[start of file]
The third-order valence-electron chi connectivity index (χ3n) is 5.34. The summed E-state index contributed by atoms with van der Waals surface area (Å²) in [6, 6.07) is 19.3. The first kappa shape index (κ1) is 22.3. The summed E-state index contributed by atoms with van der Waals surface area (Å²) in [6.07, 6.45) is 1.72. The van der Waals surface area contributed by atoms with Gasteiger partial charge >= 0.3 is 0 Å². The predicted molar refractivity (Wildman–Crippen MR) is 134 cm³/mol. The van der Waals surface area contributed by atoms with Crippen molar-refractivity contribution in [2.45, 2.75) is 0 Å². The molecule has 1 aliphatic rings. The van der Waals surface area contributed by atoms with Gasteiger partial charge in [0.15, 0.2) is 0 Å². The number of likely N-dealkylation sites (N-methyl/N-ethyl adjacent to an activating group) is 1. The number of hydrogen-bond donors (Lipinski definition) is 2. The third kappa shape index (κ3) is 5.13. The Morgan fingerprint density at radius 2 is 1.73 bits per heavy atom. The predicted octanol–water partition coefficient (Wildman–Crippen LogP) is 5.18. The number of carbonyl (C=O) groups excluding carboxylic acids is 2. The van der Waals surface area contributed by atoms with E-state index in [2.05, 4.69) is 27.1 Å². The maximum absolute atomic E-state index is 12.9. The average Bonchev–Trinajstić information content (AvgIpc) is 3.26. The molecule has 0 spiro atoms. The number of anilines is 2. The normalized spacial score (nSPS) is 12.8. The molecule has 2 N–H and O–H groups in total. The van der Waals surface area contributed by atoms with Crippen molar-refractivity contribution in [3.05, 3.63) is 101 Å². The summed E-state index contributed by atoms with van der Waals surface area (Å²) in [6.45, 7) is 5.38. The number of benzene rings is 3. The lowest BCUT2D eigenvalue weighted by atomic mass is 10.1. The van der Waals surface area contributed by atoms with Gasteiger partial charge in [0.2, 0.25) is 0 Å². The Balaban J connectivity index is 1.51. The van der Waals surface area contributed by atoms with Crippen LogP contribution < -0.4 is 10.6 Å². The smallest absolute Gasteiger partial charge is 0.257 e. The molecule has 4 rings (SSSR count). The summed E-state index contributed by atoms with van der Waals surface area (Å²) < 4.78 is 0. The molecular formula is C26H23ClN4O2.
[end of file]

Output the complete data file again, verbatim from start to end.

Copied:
The third-order valence-electron chi connectivity index (χ3n) is 5.34. The summed E-state index contributed by atoms with van der Waals surface area (Å²) in [6, 6.07) is 19.3. The first kappa shape index (κ1) is 22.3. The summed E-state index contributed by atoms with van der Waals surface area (Å²) in [6.07, 6.45) is 1.72. The van der Waals surface area contributed by atoms with Gasteiger partial charge >= 0.3 is 0 Å². The predicted molar refractivity (Wildman–Crippen MR) is 134 cm³/mol. The van der Waals surface area contributed by atoms with Crippen molar-refractivity contribution in [2.45, 2.75) is 0 Å². The molecule has 1 aliphatic rings. The van der Waals surface area contributed by atoms with Gasteiger partial charge in [0.15, 0.2) is 0 Å². The number of likely N-dealkylation sites (N-methyl/N-ethyl adjacent to an activating group) is 1. The number of hydrogen-bond donors (Lipinski definition) is 2. The third kappa shape index (κ3) is 5.13. The Morgan fingerprint density at radius 2 is 1.73 bits per heavy atom. The predicted octanol–water partition coefficient (Wildman–Crippen LogP) is 5.18. The number of carbonyl (C=O) groups excluding carboxylic acids is 2. The van der Waals surface area contributed by atoms with E-state index in [2.05, 4.69) is 27.1 Å². The maximum absolute atomic E-state index is 12.9. The average Bonchev–Trinajstić information content (AvgIpc) is 3.26. The molecule has 0 spiro atoms. The number of anilines is 2. The normalized spacial score (nSPS) is 12.8. The molecule has 2 N–H and O–H groups in total. The van der Waals surface area contributed by atoms with Crippen molar-refractivity contribution in [3.05, 3.63) is 101 Å². The summed E-state index contributed by atoms with van der Waals surface area (Å²) in [6.45, 7) is 5.38. The number of benzene rings is 3. The lowest BCUT2D eigenvalue weighted by atomic mass is 10.1. The van der Waals surface area contributed by atoms with Gasteiger partial charge in [0.2, 0.25) is 0 Å². The Balaban J connectivity index is 1.51. The van der Waals surface area contributed by atoms with Crippen LogP contribution < -0.4 is 10.6 Å². The smallest absolute Gasteiger partial charge is 0.257 e. The molecule has 4 rings (SSSR count). The summed E-state index contributed by atoms with van der Waals surface area (Å²) < 4.78 is 0. The molecular formula is C26H23ClN4O2.